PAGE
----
Legal Questions About AI

I’ve blogged about the Law and the Multiverse site before, but I have to link to them again. Today’s post is about Non-Human Intelligences and there’s a whole shelf full of potential SF novels just in this one paragraph:

If the program is a person, is powering down the computer on which it is running murder? Does a powered-down AI have a right to be powered back on? If the program is copied, do we now have two people? Is deleting one of the copies homicide? If the program is installed on a person’s computer against their will, do they have to take care of it forever or can they delete it? Does introducing a trojan horse constitute assault, or is trespass a better analogy? Is the essence of the being the code, the running program, or what? Does the consciousness reside on the hard drive or in RAM? Maybe the CPU cache? What if the program is installed on a really slow computer? In a theoretical sense it’s still the same program, but is it still intelligent? We don’t even really think about regular programs with this kind of rigor, so something as sophisticated as an AI is likely to make a court draw a bright line that means it doesn’t have to think about that stuff.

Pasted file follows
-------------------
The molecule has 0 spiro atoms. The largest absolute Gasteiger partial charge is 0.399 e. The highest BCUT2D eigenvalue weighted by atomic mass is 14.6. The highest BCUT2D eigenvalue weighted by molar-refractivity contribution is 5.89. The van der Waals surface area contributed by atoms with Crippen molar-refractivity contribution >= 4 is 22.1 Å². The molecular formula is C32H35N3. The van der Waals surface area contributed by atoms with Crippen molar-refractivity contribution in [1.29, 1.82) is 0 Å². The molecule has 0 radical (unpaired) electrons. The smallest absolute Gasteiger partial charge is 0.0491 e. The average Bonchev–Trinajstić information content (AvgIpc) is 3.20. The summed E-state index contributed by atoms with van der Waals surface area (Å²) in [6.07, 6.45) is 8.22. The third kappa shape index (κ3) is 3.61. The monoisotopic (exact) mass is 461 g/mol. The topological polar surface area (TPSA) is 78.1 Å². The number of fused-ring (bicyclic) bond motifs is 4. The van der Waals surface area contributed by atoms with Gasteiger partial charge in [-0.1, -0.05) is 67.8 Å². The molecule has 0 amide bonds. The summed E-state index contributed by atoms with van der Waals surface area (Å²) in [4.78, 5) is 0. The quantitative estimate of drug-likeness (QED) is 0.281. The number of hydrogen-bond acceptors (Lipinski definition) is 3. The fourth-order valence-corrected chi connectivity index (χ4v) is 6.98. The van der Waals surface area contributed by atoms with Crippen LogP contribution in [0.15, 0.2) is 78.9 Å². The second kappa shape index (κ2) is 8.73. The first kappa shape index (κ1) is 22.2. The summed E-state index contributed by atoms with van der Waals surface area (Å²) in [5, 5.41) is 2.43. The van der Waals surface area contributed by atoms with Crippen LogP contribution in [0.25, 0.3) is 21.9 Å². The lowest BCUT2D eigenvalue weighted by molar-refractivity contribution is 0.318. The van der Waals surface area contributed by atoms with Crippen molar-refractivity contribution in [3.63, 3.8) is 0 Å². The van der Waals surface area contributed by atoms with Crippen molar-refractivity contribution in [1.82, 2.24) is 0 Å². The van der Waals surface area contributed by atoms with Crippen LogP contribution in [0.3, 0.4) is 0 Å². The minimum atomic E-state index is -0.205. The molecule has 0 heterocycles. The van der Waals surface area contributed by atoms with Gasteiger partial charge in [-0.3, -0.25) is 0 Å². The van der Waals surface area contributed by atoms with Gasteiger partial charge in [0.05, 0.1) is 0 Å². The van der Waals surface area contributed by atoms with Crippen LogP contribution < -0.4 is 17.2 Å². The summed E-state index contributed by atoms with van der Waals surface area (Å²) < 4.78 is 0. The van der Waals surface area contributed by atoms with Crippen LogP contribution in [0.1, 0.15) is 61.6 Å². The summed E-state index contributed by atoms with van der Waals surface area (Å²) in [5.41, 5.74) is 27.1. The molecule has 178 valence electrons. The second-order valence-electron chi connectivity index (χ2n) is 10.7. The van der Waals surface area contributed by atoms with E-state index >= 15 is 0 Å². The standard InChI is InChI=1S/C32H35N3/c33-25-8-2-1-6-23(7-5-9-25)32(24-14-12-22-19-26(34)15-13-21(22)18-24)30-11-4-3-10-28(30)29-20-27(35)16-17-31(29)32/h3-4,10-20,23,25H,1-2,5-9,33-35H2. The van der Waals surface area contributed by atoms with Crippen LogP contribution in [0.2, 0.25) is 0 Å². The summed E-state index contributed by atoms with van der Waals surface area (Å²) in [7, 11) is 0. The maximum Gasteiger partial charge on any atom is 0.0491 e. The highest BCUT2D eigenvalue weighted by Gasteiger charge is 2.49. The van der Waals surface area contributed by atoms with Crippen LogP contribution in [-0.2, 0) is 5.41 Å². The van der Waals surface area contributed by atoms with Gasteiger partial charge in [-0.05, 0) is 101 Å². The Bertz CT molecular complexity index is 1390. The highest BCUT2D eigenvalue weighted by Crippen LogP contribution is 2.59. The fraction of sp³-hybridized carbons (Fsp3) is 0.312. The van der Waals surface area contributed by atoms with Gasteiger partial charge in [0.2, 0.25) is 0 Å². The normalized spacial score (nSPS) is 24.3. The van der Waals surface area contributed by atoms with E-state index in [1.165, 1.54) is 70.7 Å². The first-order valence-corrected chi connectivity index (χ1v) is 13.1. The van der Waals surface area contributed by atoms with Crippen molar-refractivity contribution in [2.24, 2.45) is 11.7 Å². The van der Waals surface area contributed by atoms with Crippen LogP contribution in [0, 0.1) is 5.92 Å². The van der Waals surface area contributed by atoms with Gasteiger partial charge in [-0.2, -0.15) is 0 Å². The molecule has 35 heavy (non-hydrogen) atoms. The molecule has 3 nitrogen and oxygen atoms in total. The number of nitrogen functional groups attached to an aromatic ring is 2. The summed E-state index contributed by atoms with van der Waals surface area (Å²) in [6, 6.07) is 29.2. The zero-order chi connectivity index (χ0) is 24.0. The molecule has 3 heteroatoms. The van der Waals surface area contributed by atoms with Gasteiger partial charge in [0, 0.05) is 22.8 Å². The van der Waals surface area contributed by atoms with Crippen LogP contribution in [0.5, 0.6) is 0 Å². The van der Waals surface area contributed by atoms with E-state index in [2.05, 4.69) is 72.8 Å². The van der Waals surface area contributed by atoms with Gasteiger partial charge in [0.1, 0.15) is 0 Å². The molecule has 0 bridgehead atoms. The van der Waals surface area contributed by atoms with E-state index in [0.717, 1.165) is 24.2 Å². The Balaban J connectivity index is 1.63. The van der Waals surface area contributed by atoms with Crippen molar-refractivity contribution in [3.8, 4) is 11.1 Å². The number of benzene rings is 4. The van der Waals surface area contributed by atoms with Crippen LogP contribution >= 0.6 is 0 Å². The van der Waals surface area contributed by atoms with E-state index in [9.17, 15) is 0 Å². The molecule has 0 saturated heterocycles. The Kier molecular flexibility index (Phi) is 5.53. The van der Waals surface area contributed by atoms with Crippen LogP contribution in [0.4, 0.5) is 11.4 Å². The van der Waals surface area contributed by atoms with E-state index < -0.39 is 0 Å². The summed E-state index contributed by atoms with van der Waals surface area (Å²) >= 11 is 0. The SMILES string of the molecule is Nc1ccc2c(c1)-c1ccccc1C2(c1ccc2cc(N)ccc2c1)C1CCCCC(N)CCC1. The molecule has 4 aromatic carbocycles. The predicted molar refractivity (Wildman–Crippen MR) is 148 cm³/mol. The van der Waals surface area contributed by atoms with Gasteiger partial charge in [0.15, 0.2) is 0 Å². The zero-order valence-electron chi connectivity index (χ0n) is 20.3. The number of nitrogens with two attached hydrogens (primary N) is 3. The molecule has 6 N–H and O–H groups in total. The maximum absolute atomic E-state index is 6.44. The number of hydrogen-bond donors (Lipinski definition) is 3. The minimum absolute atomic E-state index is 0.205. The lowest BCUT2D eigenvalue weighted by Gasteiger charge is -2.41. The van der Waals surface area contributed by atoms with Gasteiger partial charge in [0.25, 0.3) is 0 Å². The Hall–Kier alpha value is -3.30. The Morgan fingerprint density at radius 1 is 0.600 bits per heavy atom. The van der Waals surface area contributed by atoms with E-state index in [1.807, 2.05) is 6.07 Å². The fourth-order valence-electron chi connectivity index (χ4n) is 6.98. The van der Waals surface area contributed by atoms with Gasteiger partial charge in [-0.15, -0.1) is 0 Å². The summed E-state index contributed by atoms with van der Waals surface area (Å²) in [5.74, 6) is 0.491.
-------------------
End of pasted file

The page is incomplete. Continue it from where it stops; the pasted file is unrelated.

This is a great site, and should be on the RSS feed reader of everyone who writes SF.


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Angela Benedetti lives in Seattle with her husband and a few thousand books. She loves romance for the happy endings, for the affirmation that everyone who's willing to fight for love deserves to get it and be happy with someone. She's best known for her Sentinel series of novels, the most recent of which is Captive Magic.